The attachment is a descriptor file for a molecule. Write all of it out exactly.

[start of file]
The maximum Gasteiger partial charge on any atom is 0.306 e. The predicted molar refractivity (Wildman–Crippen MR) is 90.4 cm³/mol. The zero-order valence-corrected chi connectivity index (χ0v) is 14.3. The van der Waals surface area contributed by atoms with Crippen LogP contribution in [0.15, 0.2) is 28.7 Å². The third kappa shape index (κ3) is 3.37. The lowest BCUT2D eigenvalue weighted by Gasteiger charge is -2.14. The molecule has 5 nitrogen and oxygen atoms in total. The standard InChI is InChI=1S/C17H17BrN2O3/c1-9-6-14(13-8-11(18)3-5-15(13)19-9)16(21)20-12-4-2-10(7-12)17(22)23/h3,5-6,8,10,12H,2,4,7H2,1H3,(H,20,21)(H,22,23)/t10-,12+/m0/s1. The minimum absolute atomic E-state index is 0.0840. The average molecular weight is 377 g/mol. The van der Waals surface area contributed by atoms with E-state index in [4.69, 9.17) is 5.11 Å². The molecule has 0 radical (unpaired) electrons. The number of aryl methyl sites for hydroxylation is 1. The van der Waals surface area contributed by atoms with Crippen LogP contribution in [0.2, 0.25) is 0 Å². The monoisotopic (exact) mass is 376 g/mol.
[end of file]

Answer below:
The maximum Gasteiger partial charge on any atom is 0.306 e. The predicted molar refractivity (Wildman–Crippen MR) is 90.4 cm³/mol. The zero-order valence-corrected chi connectivity index (χ0v) is 14.3. The van der Waals surface area contributed by atoms with Crippen LogP contribution in [0.15, 0.2) is 28.7 Å². The third kappa shape index (κ3) is 3.37. The lowest BCUT2D eigenvalue weighted by Gasteiger charge is -2.14. The molecule has 5 nitrogen and oxygen atoms in total. The standard InChI is InChI=1S/C17H17BrN2O3/c1-9-6-14(13-8-11(18)3-5-15(13)19-9)16(21)20-12-4-2-10(7-12)17(22)23/h3,5-6,8,10,12H,2,4,7H2,1H3,(H,20,21)(H,22,23)/t10-,12+/m0/s1. The minimum absolute atomic E-state index is 0.0840. The average molecular weight is 377 g/mol. The van der Waals surface area contributed by atoms with E-state index in [4.69, 9.17) is 5.11 Å². The molecule has 0 radical (unpaired) electrons. The number of aryl methyl sites for hydroxylation is 1. The van der Waals surface area contributed by atoms with Crippen LogP contribution in [0.2, 0.25) is 0 Å². The monoisotopic (exact) mass is 376 g/mol.